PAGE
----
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Table of Contents

Earnings per share before exceptional items

Earnings per share before exceptional items is calculated by dividing profit attributable to equity shareholders of the parent company before exceptional items by the weighted average number of shares in issue.

Earnings per share before exceptional items for the six months ended 31 December 2015 and 31 December 2014 are set out in the table below.

 

     2015
            £ million
    2014
            £ million
 

Profit attributable to equity shareholders of the parent company

     1,406        1,311   

Exceptional operating items attributable to equity shareholders of the parent company

     104        170   

Non-operating items attributable to equity shareholders of the parent company

     (203     (98

Tax in respect of exceptional operating and non-operating items

     (22     (38
  

 

 

   

 

 

 
     1,285        1,345   
  

 

 

   

 

 

 
     million     million  

Weighted average number of shares in issue

     2,507        2,506   
     pence     pence  

Earnings per share before exceptional items

     51.3        53.7   
  

 

 

   

 

 

 

Free cash flow

Free cash flow comprises the net cash flow from operating activities aggregated with the net movements in loans receivable and other investments and with the net purchase of property, plant and equipment and computer software that are included in net cash flow from investing activities.

The remaining components of net cash flow from investing activities that do not form part of free cash flow, as defined by the group’s management, are in respect of the acquisition and sale of businesses.

The group’s management regards the purchase and disposal of property, plant and equipment and computer software as ultimately non-discretionary since ongoing investment in plant, machinery and technology is required to support the day-to-day operations, whereas acquisitions and sales of businesses are discretionary.

Where appropriate, separate explanations are given for the impacts of acquisitions and sale of businesses, dividends paid and the purchase of own shares, each of which arises from decisions that are independent from the running of the ongoing underlying business.

Free cash flow reconciliations for the six months ended 31 December 2015 and 31 December 2014 are set out in the table below:

 

     Six months ended
      31 December 2015
£ million
    Six months ended
      31 December 2014
£ million
 

Net cash from operating activities

     1,037        957   

Disposal of property, plant and equipment and computer software

     8        36   

Purchase of property, plant and equipment and computer software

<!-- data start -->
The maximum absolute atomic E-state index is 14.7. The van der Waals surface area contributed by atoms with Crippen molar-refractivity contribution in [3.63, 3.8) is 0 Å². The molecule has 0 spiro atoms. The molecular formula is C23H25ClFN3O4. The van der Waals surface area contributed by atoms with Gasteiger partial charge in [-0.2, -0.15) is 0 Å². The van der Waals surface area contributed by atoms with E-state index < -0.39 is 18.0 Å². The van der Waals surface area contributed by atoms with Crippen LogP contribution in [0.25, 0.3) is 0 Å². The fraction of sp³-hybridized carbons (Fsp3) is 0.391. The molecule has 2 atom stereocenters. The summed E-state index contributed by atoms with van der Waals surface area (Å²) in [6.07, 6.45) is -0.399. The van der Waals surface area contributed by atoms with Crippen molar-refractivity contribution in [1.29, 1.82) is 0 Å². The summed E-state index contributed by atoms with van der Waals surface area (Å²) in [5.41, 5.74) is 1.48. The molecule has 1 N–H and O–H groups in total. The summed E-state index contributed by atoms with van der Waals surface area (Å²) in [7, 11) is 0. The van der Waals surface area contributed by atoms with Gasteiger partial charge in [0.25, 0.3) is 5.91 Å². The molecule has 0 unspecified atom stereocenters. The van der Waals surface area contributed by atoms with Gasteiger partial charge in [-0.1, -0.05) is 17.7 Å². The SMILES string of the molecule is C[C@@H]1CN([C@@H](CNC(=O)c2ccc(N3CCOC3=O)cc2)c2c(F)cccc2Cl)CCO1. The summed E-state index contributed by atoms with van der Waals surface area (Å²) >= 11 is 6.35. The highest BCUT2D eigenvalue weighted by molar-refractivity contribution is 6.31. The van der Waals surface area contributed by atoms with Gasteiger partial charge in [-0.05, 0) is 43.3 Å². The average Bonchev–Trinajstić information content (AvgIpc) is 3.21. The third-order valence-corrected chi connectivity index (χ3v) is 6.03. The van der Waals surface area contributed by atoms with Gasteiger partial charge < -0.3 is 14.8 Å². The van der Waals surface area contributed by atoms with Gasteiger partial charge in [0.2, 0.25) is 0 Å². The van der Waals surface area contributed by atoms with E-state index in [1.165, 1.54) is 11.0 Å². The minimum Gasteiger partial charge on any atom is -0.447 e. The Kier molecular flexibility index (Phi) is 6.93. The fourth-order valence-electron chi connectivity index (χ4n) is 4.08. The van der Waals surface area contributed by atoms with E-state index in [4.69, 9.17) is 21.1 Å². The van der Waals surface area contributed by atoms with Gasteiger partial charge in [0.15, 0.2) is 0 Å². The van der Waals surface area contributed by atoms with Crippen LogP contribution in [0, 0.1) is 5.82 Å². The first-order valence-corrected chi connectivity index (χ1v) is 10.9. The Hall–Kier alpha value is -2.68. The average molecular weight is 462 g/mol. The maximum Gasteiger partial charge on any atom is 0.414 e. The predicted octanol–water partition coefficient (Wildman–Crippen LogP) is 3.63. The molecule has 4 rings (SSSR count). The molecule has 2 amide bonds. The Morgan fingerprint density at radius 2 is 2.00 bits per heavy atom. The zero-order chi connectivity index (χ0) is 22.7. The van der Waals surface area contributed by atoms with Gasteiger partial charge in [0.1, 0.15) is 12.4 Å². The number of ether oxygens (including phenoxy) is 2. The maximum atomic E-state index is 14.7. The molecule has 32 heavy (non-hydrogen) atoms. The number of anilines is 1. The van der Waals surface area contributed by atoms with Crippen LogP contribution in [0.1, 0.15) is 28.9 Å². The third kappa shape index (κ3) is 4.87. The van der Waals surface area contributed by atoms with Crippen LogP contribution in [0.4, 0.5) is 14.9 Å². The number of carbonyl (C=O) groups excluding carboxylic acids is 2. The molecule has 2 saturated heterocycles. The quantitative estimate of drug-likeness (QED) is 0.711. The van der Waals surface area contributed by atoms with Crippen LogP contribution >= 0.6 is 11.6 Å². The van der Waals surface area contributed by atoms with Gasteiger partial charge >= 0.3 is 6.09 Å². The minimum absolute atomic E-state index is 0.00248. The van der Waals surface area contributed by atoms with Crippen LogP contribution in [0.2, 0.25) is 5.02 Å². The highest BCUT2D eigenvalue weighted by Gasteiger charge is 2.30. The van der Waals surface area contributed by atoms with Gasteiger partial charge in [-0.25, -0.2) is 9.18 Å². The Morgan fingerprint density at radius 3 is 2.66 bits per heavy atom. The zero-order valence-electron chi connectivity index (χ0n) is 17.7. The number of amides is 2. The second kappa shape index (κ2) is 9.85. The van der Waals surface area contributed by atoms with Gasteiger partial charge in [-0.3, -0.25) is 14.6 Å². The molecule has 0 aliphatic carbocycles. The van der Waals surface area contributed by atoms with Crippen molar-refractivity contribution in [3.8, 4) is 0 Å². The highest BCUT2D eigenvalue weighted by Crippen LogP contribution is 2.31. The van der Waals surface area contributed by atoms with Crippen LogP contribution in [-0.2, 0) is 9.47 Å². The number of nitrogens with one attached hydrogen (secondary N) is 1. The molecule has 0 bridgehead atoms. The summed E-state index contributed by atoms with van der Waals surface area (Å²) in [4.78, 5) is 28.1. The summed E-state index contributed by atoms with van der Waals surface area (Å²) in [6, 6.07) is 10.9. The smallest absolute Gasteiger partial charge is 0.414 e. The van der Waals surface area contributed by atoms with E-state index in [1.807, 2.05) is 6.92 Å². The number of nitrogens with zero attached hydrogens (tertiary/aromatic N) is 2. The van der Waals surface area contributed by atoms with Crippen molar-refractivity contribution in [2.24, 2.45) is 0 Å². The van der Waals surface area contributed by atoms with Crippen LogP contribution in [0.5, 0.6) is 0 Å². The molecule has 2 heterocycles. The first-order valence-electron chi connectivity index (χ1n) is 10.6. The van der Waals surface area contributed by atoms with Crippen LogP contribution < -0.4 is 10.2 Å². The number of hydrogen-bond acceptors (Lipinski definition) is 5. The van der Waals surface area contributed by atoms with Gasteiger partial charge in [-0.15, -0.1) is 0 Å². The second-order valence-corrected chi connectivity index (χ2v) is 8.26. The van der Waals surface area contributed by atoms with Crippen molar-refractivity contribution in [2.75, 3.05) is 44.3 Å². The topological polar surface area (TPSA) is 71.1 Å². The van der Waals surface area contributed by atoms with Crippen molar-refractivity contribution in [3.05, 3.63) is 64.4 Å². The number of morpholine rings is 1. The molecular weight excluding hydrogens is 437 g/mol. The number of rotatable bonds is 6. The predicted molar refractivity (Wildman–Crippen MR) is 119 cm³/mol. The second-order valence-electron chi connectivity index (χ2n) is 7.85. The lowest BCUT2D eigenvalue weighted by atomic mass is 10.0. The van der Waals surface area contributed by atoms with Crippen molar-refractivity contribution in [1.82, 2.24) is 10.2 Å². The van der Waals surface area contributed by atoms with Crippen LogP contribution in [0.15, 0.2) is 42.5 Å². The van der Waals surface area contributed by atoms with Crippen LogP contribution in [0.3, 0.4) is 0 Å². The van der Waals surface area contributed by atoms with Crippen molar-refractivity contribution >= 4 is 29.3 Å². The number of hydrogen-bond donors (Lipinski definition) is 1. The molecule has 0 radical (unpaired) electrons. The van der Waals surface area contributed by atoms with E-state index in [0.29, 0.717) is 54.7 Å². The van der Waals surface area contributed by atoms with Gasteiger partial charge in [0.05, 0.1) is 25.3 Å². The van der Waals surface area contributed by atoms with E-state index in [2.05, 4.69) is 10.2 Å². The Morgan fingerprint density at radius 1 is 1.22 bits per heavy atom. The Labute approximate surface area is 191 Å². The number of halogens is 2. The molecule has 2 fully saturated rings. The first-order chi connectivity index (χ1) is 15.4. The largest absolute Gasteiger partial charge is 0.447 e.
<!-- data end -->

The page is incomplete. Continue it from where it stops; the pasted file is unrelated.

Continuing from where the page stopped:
(204     (270

Movements in loans and other investments

     (2     (24
  

 

 

   

 

 

 

Free cash flow

     839        699   
  

 

 

   

 

 

 

 

    

    

    

    

    

    

 

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Table of Contents

Return on average total invested capital

Return on average total invested capital is used by management to assess the return obtained from the group’s asset base and is calculated to aid evaluation of the performance of the business.

The profit used in assessing the return on average total invested capital reflects operating profit before exceptional items attributable to the equity shareholders of the parent company plus share of after tax results of associates and joint ventures after applying the tax rate before exceptional items for the period. Average total invested capital is calculated using the average derived from the consolidated balance sheets at the beginning and end of the period. Average capital employed comprises average net assets attributable to equity shareholders of the parent company for the period, excluding post employment benefit net liabilities (net of deferred tax) and average net borrowings. This average capital employed is then aggregated with the average restructuring and integration costs net of tax, and goodwill written off to reserves at 1 July 2004, the date of transition to IFRS, to obtain the average total invested capital.

Calculations for the return on average total invested capital for the six months ended 31 December 2015 and 31 December 2014 are set out in the table below:

 

     2015
            £ million
    2014
(restated)(i)

             £ million
 

Operating profit

     1,613        1,668   

Exceptional operating items

     104        171   

Profit for the period attributable to non-controlling interests

     (74     (54

Share of after tax results of associates and joint ventures

     136        113   

Tax at the tax rate before exceptional items of 19% (2014 — 18.3%)

     (338     (347
  

 

 

   

 

 

 
     1,441        1,551   
  

 

 

   

 

 

 

Average net assets (excluding net post employment liabilities)

     9,736        8,649   

Average non-controlling interests

     (1,512     (1,118

Average net borrowings

     9,378        9,759   

Average integration and restructuring costs (net of tax)

     1,639        1,587   

Goodwill at 1 July 2004

     1,562        1,562   

Adjustment in respect of acquisition of USL(ii)

            740   
  

 

 

   

 

 

 

Average total invested capital

     20,803        21,179   
  

 

 

   

 

 

 

Return on average total invested capital

     13.9%        14.6%   
  

 

 

   

 

 

 

 

 

(i) The group revised the calculation of ROIC at 30 June 2015 by excluding the net assets and net profit attributable to non-controlling interests. Prior to this adjustment, in the six months ended 31 December 2014 the ROIC reported was 13.9%.
(ii) For the six months ended 31 December 2014 average net assets were adjusted for the inclusion of USL as though it was owned throughout the period as it became a subsidiary on 2 July 2014.